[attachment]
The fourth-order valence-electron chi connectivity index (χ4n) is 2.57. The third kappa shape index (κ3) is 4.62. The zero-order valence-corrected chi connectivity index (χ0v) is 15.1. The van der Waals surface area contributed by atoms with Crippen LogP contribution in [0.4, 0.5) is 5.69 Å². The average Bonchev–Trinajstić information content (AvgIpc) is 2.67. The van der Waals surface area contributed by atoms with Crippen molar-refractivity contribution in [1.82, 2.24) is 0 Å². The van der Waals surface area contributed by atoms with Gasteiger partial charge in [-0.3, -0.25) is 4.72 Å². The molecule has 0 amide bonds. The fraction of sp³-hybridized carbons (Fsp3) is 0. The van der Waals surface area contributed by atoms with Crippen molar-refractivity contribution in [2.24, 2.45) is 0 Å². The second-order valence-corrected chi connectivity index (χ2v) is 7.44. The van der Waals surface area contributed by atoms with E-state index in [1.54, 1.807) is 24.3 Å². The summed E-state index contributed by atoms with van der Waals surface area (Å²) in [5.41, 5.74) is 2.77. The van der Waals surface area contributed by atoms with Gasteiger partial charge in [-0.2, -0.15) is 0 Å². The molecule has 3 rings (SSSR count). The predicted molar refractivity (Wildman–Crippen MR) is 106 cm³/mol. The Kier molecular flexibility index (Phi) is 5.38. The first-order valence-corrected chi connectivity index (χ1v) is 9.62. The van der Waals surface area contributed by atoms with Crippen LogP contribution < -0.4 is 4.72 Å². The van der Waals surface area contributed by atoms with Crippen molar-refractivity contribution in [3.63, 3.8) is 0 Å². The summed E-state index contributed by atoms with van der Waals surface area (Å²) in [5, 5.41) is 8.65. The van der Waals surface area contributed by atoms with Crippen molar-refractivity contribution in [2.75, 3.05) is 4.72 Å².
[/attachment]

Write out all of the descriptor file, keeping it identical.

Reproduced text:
The fourth-order valence-electron chi connectivity index (χ4n) is 2.57. The third kappa shape index (κ3) is 4.62. The zero-order valence-corrected chi connectivity index (χ0v) is 15.1. The van der Waals surface area contributed by atoms with Crippen LogP contribution in [0.4, 0.5) is 5.69 Å². The average Bonchev–Trinajstić information content (AvgIpc) is 2.67. The van der Waals surface area contributed by atoms with Crippen molar-refractivity contribution in [1.82, 2.24) is 0 Å². The van der Waals surface area contributed by atoms with Gasteiger partial charge in [-0.3, -0.25) is 4.72 Å². The molecule has 0 amide bonds. The fraction of sp³-hybridized carbons (Fsp3) is 0. The van der Waals surface area contributed by atoms with Crippen molar-refractivity contribution in [2.24, 2.45) is 0 Å². The second-order valence-corrected chi connectivity index (χ2v) is 7.44. The van der Waals surface area contributed by atoms with E-state index in [1.54, 1.807) is 24.3 Å². The summed E-state index contributed by atoms with van der Waals surface area (Å²) in [5.41, 5.74) is 2.77. The van der Waals surface area contributed by atoms with Gasteiger partial charge in [-0.2, -0.15) is 0 Å². The molecule has 3 rings (SSSR count). The predicted molar refractivity (Wildman–Crippen MR) is 106 cm³/mol. The Kier molecular flexibility index (Phi) is 5.38. The first-order valence-corrected chi connectivity index (χ1v) is 9.62. The van der Waals surface area contributed by atoms with Crippen LogP contribution < -0.4 is 4.72 Å². The van der Waals surface area contributed by atoms with Crippen molar-refractivity contribution in [3.63, 3.8) is 0 Å². The summed E-state index contributed by atoms with van der Waals surface area (Å²) in [5, 5.41) is 8.65. The van der Waals surface area contributed by atoms with Crippen molar-refractivity contribution in [2.75, 3.05) is 4.72 Å².